ISSN (Print) - 0012-9976 | ISSN (Online) - 2349-8846

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Every Family Its Own Historian?

Upper-caste Syrian Christian family histories variously comprise the reconstructions of popular beliefs; family and church genealogies claiming Brahminic and apostolic origins; biographies of prominent family members; discussions on the crisis of national and global migration; purity of race and blood; descriptions of relationships with other social groups; road maps and visions for the future; endogamous family directories; popular bedtime stories, among others. These family historians select the most desirable facts, figures, myths, and legends to present a strange blend of facts and fancies. This paper explores how the Syrian Christians mobilise, conceive, and position their histories within the social matrix of Kerala and their ideological uses for identity politics.

Songs of Protest

Dalit musicians offer a radical imagination of music that breaks open the binaries of the sonic while adopting multiple genres, technologies, and emerging soundscapes.

Insanity and Colonial Knowledge

Britain saw a significant establishment of asylums and perceptions about insanity at the end of the 18th century. Michel Foucault traced the historiography of institutional confinement and postulated that the history of madness shows the “great confinement.” Madness and Civilization: A History of Insanity in the Age of Reason (1973) begins by describing the exclusion and confinement of lepers in the large leper houses scattered at the periphery of European cities. The new cultural content after the renaissance changed radically, from reason and madness in the classical era, to sanity and insanity. Foucault was not telling the story of scientific progress. He instead moved towards social increment, isolation, and confinement in the madhouses during the age of reason.

Finding Economics in Small Things

The Economics of Small Things by Sudipta Sarangi, Penguin Random House India, 2020; pp 296, ₹ 225 .

Judas and the Black Messiah

Based on a Hollywood film about a member of the Black Panther Party, the author explores the history of deep-rooted racism in law enforcement and the structural and institutional continuities that persist.

Caste and Race: Discrimination Based on Descent

In 2001, Dalit non-governmental organisations pushed for the inclusion of caste-based discrimination in the United Nations conference on racism and other forms of descent-based discriminations. How did the Government of India respond to the internationalisation of casteism? Why did Dalits want casteism to be treated on par with racism in the first place? Did they succeed? And above all, is caste the same as race?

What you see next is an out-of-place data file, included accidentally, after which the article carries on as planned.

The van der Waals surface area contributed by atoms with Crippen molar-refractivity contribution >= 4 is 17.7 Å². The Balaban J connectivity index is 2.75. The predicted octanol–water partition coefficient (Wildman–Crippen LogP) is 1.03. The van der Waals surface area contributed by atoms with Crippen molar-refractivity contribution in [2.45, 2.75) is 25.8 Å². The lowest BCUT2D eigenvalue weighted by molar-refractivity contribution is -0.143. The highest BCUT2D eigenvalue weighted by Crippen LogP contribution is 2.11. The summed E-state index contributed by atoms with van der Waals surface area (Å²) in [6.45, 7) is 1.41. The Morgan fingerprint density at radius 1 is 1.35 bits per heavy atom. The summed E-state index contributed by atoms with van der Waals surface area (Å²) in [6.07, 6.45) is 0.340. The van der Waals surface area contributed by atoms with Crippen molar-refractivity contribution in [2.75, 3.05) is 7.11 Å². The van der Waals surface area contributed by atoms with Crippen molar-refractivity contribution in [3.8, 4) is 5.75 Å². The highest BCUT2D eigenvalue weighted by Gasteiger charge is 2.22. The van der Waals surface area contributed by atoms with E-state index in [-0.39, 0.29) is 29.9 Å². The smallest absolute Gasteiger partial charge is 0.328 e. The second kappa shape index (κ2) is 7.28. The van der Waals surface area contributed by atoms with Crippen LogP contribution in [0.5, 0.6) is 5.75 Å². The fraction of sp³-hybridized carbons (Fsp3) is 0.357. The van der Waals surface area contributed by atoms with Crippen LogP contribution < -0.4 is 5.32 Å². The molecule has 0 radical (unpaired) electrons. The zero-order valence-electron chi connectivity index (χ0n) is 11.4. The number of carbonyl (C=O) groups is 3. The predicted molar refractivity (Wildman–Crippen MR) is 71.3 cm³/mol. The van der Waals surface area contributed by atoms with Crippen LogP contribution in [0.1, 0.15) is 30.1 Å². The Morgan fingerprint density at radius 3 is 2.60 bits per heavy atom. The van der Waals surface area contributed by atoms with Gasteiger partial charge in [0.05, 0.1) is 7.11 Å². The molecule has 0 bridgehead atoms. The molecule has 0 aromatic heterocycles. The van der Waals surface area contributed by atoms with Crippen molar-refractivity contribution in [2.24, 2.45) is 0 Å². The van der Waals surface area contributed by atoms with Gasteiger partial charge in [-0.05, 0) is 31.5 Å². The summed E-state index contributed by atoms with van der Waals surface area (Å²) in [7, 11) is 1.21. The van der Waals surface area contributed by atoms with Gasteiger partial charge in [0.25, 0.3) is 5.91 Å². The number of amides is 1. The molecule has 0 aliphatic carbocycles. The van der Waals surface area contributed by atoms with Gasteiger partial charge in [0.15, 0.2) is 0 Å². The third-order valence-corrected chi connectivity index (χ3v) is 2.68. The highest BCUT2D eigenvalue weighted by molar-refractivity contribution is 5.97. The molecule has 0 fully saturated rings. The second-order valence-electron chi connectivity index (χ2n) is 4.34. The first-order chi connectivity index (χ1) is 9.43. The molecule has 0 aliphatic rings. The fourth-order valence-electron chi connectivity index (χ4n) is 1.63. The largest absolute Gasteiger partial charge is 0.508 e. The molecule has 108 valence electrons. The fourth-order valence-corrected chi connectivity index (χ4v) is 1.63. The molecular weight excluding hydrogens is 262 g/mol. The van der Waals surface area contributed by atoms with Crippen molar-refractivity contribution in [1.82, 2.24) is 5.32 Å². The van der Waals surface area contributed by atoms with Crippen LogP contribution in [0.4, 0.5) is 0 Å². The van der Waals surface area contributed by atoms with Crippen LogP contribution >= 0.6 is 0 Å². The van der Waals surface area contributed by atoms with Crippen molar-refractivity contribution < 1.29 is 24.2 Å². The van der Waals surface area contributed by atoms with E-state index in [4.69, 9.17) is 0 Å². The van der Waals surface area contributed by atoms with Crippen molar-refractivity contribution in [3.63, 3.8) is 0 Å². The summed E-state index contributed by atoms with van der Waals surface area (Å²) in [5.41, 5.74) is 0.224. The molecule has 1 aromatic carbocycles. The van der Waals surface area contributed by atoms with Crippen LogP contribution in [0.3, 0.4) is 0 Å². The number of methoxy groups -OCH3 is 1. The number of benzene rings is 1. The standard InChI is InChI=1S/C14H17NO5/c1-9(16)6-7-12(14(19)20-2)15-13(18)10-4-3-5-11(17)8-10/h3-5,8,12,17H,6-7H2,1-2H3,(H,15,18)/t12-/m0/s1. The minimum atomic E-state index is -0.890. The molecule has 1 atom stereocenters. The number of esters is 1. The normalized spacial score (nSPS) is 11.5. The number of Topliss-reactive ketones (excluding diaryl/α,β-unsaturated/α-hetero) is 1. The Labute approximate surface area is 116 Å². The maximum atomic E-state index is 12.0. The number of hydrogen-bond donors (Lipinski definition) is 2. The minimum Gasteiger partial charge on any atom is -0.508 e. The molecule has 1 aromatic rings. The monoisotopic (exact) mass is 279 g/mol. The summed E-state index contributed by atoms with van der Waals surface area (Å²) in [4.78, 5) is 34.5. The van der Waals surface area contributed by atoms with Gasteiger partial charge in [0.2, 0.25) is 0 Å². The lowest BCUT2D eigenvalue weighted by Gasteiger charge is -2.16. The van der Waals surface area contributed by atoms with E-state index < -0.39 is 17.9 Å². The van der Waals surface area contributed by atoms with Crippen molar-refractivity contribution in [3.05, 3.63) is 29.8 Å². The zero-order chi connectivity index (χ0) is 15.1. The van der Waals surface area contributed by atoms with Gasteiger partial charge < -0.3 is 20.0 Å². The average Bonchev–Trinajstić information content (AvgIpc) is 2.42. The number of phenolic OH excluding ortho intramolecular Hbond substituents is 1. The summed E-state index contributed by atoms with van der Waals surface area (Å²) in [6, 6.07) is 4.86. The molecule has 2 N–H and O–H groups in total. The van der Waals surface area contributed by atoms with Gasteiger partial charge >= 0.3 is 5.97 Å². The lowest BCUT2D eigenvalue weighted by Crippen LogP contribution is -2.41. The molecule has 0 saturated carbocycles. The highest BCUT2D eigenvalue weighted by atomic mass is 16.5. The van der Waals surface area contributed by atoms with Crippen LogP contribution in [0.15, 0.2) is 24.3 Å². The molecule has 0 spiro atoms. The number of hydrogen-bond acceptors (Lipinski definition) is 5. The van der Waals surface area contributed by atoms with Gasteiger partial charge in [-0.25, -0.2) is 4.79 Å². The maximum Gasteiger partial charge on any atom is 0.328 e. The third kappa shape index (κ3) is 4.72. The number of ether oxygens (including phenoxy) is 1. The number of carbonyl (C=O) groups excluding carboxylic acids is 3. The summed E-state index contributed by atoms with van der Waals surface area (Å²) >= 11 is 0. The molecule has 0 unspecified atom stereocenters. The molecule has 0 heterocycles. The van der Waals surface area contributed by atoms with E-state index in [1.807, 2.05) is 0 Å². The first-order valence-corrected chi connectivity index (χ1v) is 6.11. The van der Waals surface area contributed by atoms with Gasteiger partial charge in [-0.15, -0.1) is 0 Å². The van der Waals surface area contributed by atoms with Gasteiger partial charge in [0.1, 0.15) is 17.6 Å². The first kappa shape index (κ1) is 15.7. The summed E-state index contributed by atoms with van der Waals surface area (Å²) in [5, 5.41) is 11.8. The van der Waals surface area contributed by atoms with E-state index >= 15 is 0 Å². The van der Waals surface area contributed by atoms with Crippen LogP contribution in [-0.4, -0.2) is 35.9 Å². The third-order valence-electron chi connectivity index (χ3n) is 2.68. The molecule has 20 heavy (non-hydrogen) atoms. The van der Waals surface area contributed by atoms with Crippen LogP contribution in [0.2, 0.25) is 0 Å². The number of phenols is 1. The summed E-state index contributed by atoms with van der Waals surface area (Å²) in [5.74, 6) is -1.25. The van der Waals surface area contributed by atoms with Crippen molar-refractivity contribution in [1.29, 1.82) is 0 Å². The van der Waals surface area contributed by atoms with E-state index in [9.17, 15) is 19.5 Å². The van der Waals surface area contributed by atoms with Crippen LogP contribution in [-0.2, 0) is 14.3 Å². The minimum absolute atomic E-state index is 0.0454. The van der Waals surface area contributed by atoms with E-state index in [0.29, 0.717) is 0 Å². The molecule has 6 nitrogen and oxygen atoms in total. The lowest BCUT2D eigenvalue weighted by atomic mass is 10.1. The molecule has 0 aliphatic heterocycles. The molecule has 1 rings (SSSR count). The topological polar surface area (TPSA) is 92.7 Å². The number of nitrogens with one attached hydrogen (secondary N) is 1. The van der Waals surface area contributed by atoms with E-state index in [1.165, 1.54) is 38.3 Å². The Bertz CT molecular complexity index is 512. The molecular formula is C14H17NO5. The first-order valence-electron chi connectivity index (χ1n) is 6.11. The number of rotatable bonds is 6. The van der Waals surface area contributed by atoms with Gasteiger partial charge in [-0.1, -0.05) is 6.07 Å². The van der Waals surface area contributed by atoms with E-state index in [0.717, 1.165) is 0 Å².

Is Ambedkar’s Prejudice against ‘Tribe’ a Settled Matter?

A challenge is mounted against the widespread assumption that Ambedkar was prejudiced against “tribe,” by revealing acts of academic carelessness that occur in the writings of some scholars through the cherry-picking of quotes and failure to historically contextualise the same. Some such popular (mis)quotes and Ambedkar’s writings on tribe over a period of time are investigated, taking into account both their immediate and larger historical context, to argue that there are better ways to make sense of Ambedkar’s stance on the subject.

Engaging with Isabel Wilkerson’s Idea of Race

A meditation on Isabel Wilkerson’s critique of race that proceeds through an overview of Wilkerson’s multiple agendas, observations about her arguments, with respect to race, and an analysis of the intertwining of systematised discrimination (knowledge) and legalised violence (force of law).

On Philosophical Causality and the Problem of Evil

Caste: The Lies That Divide Us by Isabel Wilkerson, Allen Lane, New Delhi: Penguin Random House, 2020; pp 496, ` 599 (hardcover).

Smell Matters: A Critical Reading of 'Parasite'

What makes Parasite a compelling film is its depiction of the transgressive potential of the body, specifically, of smell.

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